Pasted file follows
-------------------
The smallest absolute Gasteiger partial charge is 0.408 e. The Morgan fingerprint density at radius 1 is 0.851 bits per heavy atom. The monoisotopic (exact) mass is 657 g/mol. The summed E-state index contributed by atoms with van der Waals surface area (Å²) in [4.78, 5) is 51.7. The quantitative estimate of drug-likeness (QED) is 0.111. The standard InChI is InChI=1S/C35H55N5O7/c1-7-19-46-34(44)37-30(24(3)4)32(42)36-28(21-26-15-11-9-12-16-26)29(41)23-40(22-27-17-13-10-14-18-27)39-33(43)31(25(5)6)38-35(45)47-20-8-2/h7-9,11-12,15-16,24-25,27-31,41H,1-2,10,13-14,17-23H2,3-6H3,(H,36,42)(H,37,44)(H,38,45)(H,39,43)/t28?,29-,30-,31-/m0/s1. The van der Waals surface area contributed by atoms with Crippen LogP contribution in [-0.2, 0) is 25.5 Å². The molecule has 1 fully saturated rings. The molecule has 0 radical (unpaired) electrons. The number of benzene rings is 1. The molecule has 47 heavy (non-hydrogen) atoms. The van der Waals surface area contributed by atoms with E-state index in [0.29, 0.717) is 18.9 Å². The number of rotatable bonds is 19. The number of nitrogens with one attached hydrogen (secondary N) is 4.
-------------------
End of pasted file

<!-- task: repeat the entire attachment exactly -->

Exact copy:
The smallest absolute Gasteiger partial charge is 0.408 e. The Morgan fingerprint density at radius 1 is 0.851 bits per heavy atom. The monoisotopic (exact) mass is 657 g/mol. The summed E-state index contributed by atoms with van der Waals surface area (Å²) in [4.78, 5) is 51.7. The quantitative estimate of drug-likeness (QED) is 0.111. The standard InChI is InChI=1S/C35H55N5O7/c1-7-19-46-34(44)37-30(24(3)4)32(42)36-28(21-26-15-11-9-12-16-26)29(41)23-40(22-27-17-13-10-14-18-27)39-33(43)31(25(5)6)38-35(45)47-20-8-2/h7-9,11-12,15-16,24-25,27-31,41H,1-2,10,13-14,17-23H2,3-6H3,(H,36,42)(H,37,44)(H,38,45)(H,39,43)/t28?,29-,30-,31-/m0/s1. The van der Waals surface area contributed by atoms with Crippen LogP contribution in [-0.2, 0) is 25.5 Å². The molecule has 1 fully saturated rings. The molecule has 0 radical (unpaired) electrons. The number of benzene rings is 1. The molecule has 47 heavy (non-hydrogen) atoms. The van der Waals surface area contributed by atoms with E-state index in [0.29, 0.717) is 18.9 Å². The number of rotatable bonds is 19. The number of nitrogens with one attached hydrogen (secondary N) is 4.